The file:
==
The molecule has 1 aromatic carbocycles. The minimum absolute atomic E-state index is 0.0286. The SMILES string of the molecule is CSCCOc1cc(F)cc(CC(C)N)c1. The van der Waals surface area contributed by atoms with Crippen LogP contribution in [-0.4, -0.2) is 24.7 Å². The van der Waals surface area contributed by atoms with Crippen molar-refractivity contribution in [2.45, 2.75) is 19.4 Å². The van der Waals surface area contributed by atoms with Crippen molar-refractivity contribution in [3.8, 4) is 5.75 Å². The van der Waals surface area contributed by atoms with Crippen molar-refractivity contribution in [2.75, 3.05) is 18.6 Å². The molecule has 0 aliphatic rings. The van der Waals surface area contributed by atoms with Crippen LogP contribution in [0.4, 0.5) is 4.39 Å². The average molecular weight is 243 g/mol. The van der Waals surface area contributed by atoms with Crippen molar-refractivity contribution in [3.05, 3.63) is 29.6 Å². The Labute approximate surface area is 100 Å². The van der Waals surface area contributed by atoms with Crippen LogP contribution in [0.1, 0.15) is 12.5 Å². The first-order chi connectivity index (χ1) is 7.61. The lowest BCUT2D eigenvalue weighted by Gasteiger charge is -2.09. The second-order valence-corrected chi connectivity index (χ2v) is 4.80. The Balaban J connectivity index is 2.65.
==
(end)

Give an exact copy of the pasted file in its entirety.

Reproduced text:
The molecule has 1 aromatic carbocycles. The minimum absolute atomic E-state index is 0.0286. The SMILES string of the molecule is CSCCOc1cc(F)cc(CC(C)N)c1. The van der Waals surface area contributed by atoms with Crippen LogP contribution in [-0.4, -0.2) is 24.7 Å². The van der Waals surface area contributed by atoms with Crippen molar-refractivity contribution in [2.45, 2.75) is 19.4 Å². The van der Waals surface area contributed by atoms with Crippen molar-refractivity contribution in [3.8, 4) is 5.75 Å². The van der Waals surface area contributed by atoms with Crippen molar-refractivity contribution in [2.75, 3.05) is 18.6 Å². The molecule has 0 aliphatic rings. The van der Waals surface area contributed by atoms with Crippen LogP contribution in [0.4, 0.5) is 4.39 Å². The average molecular weight is 243 g/mol. The van der Waals surface area contributed by atoms with Crippen molar-refractivity contribution in [3.05, 3.63) is 29.6 Å². The Labute approximate surface area is 100 Å². The van der Waals surface area contributed by atoms with Crippen LogP contribution in [0.1, 0.15) is 12.5 Å². The first-order chi connectivity index (χ1) is 7.61. The lowest BCUT2D eigenvalue weighted by Gasteiger charge is -2.09. The second-order valence-corrected chi connectivity index (χ2v) is 4.80. The Balaban J connectivity index is 2.65.